The Mental Load of Breastfeeding
We've all heard about how hard breastfeeding can be, but we don't always understand why it can be so tricky sometimes. Even when there is an absence of physical challenges, like an improper latch, the mental and emotional difficulties can be overwhelming.
Loss of Autonomy
All parents lose some sense of autonomy when they have kids and breastfeeding mothers lose even more. Not only are they the sole nourishment for their child until introducing solids, but they are required to schedule their life around feeding. Breastfed babies often nurse every 2-3 hours, even as they get older some may want milk every 3-4 hours. This means the nursing mother is required to think about situations like-
- Can I go out for a night with my friends and for how long?
- Will I have access to pump and store my breast milk at work?
- How much milk do I have in the freezer and is it enough?
When you’re a breastfeeding mother, more often than not, you are the parent who gets up at night to feed your baby. Those middle-of-the-night wakings can leave you feeling depleted and frustrated.
Breastfeeding mothers also have to be aware of what they eat, drink, and even what medicine they take. If the baby has a suspected or diagnosed lactose intolerance, the mother may have to abstain from dairy products until the baby is weaned. Certain foods, like cauliflower, that the mother eats can make her baby gassier. Caffeine and alcohol can pass through milk as well, so take note of how much you consume. Some medicines can also pass through milk, speak with your midwives or doctors about which medications you are taking and ask if they are safe for breastfeeding.
Breastfeeding mothers are often worried about their child's weight and if they are getting enough milk, even though more often than not, their child is getting adequate nutrition from nursing. Social media has led many mothers to believe they should have a freezer full of breastmilk and when most women fall short of a freezer full, they believe they are not producing enough.
The reality is, under producing breastmilk is rare. More commonly, mothers make more breastmilk than their babies are able to consume. If you’re having difficulties getting enough milk from pumping, try troubleshooting the issue. Check if your pump’s flanges are the correct size for your nipples. Most pumps come with flange sizes 24mm or 28mm, but you may need to size up or down depending on your nipple size. Remember to replace pump parts regularly- about every 3-6 months or sooner depending on the part. You can also try hand-expressing milk into bottles if pumping isn’t right for you.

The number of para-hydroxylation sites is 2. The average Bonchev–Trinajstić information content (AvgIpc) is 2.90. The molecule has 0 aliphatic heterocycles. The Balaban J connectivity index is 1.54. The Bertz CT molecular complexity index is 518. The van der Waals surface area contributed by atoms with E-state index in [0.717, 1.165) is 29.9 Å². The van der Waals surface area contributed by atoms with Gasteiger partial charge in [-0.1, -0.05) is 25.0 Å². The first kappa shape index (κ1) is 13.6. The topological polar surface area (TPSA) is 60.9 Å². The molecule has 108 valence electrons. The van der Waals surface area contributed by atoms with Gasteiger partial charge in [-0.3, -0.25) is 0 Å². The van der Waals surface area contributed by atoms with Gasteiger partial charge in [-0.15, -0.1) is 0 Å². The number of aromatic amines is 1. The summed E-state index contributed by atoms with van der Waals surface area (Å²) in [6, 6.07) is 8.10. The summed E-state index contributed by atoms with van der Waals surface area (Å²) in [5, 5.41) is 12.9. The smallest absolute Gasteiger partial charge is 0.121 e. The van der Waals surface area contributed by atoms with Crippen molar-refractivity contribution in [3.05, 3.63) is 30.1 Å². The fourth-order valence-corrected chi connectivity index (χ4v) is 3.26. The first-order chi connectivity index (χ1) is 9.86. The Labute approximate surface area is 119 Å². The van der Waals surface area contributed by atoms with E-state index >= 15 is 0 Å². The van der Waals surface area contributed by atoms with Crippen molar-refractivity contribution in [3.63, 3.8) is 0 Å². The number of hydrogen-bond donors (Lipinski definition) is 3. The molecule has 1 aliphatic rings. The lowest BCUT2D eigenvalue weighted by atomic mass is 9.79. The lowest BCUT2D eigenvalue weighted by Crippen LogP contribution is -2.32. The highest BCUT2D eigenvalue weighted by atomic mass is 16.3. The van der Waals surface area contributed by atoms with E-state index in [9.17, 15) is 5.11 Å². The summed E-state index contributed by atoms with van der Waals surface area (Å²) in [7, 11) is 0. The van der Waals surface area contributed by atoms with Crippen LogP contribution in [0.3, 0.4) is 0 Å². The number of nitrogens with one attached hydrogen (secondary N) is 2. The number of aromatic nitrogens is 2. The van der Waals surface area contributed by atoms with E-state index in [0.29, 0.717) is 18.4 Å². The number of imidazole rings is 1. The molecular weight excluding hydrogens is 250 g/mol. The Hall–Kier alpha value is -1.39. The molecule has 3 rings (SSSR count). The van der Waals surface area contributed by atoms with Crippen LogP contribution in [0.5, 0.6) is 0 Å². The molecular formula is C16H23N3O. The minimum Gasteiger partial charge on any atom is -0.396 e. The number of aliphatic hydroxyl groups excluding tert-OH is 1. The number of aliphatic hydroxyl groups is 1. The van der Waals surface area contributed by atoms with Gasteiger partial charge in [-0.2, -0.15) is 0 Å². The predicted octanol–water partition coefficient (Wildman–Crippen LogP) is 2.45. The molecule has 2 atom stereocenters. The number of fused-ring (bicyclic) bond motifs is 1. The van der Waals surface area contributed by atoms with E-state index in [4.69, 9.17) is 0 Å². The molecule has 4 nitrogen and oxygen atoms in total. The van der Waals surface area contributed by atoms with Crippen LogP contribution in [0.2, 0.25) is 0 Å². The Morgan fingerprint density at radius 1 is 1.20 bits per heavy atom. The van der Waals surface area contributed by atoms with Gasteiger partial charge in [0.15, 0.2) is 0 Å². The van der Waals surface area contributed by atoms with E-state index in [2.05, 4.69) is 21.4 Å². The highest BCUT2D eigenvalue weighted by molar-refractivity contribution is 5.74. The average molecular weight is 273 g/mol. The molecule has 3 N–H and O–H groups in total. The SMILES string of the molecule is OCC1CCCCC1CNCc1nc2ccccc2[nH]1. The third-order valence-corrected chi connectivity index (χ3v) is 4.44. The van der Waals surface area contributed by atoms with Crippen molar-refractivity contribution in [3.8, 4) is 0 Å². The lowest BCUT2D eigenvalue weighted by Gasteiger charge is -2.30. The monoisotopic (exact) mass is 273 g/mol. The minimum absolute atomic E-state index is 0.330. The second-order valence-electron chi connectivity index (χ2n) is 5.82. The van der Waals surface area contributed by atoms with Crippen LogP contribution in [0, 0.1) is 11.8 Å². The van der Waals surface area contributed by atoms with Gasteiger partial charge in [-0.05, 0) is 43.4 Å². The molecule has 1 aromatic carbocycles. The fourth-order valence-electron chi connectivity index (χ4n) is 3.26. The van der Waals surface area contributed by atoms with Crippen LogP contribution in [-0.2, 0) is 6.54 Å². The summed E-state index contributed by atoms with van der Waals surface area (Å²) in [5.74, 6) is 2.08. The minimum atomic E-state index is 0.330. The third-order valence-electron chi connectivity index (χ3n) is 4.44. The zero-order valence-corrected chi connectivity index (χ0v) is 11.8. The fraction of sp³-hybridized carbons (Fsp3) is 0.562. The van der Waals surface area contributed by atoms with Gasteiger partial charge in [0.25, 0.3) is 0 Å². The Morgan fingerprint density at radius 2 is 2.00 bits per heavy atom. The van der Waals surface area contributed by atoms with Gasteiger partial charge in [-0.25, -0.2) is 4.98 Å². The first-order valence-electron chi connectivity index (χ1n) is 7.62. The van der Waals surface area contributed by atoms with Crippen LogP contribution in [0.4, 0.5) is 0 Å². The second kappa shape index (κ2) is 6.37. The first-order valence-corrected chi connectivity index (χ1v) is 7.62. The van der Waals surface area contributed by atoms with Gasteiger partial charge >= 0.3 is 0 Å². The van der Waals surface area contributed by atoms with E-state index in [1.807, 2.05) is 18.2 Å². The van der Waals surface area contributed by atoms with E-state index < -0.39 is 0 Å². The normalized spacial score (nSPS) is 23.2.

Keep in mind that babies are often more efficient at removing milk from the breast than pumps are, so it’s likely your baby is getting more milk from you than the pump is. Don’t be discouraged if you aren’t happy with how many ounces you get after pumping.
Is it Worth it?
The short answer is yes, but the long answer- it depends. Breastfeeding can drain so much of our mental energy that we are left feeling exhausted, but there are also so many benefits that both the mother and the baby can gain from.
Benefits for the Mother
Women who breastfeed have a reduced risk of:
- Heart disease and stroke
- Ovarian cancer
- Breast cancer
- Type II diabetes
- Postpartum depression
The non-medical benefits include bonding, a sense of accomplishment, and in terms of price, breastfeeding is free.
Benefits for the Infant
It will come as no surprise that there are many aspects of breastfeeding that are beneficial to the infant.
- Specialized milk that changes depending on the baby's nutritional needs
- Colostrum is nutrient dense and helps the newborn eliminate meconium
- Foremilk has more water to hydrate, while hindmilk is fatty and is more cream-like
- Increased fat content during growth spurts
- Illness-specific antibodies when the baby is sick
- Breastmilk can even change throughout the day- evening milk is designed to help the baby fall asleep
- Lower risk of asthma, type I diabetes, obesity, and SIDS
- Mental and emotional development from observing facial expressions and personal interactions
Breastfeeding is hard, especially when you feel like you’re alone in your struggles, but you can reach out for support. If you are wanting to vent, friends and family are great options. They know you, they love you, and you can feel safe with them.
For troubleshooting, reach out to our midwives for help, and they can also give you recommendations for local lactation consultants. You can also find support with La Leche League to gain access to free information from volunteer leaders and free meetings.
To get breastfeeding support, contact our midwives today.